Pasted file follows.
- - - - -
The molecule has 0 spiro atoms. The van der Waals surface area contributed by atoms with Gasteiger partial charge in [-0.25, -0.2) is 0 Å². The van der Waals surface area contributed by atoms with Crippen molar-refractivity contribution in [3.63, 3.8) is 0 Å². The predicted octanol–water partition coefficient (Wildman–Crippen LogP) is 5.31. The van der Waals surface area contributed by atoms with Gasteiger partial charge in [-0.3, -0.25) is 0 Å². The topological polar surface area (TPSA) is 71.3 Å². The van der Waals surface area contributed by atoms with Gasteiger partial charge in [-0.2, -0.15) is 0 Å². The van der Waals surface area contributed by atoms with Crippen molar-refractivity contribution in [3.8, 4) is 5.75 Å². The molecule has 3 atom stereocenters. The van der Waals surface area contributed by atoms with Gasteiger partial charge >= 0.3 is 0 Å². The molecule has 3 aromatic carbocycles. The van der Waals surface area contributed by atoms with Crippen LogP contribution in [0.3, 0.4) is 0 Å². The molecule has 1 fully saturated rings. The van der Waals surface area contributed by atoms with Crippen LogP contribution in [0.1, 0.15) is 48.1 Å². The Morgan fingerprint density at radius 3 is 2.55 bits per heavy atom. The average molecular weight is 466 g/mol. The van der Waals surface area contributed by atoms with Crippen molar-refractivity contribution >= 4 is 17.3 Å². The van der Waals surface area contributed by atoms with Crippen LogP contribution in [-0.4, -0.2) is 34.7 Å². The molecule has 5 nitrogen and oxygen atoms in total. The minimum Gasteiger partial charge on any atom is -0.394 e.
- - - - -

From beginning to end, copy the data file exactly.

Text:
The molecule has 0 spiro atoms. The van der Waals surface area contributed by atoms with Gasteiger partial charge in [-0.25, -0.2) is 0 Å². The van der Waals surface area contributed by atoms with Crippen molar-refractivity contribution in [3.63, 3.8) is 0 Å². The predicted octanol–water partition coefficient (Wildman–Crippen LogP) is 5.31. The van der Waals surface area contributed by atoms with Gasteiger partial charge in [-0.3, -0.25) is 0 Å². The topological polar surface area (TPSA) is 71.3 Å². The van der Waals surface area contributed by atoms with Gasteiger partial charge in [-0.2, -0.15) is 0 Å². The van der Waals surface area contributed by atoms with Crippen molar-refractivity contribution in [3.8, 4) is 5.75 Å². The molecule has 3 atom stereocenters. The van der Waals surface area contributed by atoms with Gasteiger partial charge >= 0.3 is 0 Å². The molecule has 3 aromatic carbocycles. The van der Waals surface area contributed by atoms with Crippen LogP contribution in [0.3, 0.4) is 0 Å². The molecule has 1 fully saturated rings. The van der Waals surface area contributed by atoms with Crippen LogP contribution in [0.1, 0.15) is 48.1 Å². The Morgan fingerprint density at radius 3 is 2.55 bits per heavy atom. The average molecular weight is 466 g/mol. The van der Waals surface area contributed by atoms with Crippen molar-refractivity contribution >= 4 is 17.3 Å². The van der Waals surface area contributed by atoms with Crippen LogP contribution in [-0.4, -0.2) is 34.7 Å². The molecule has 5 nitrogen and oxygen atoms in total. The minimum Gasteiger partial charge on any atom is -0.394 e.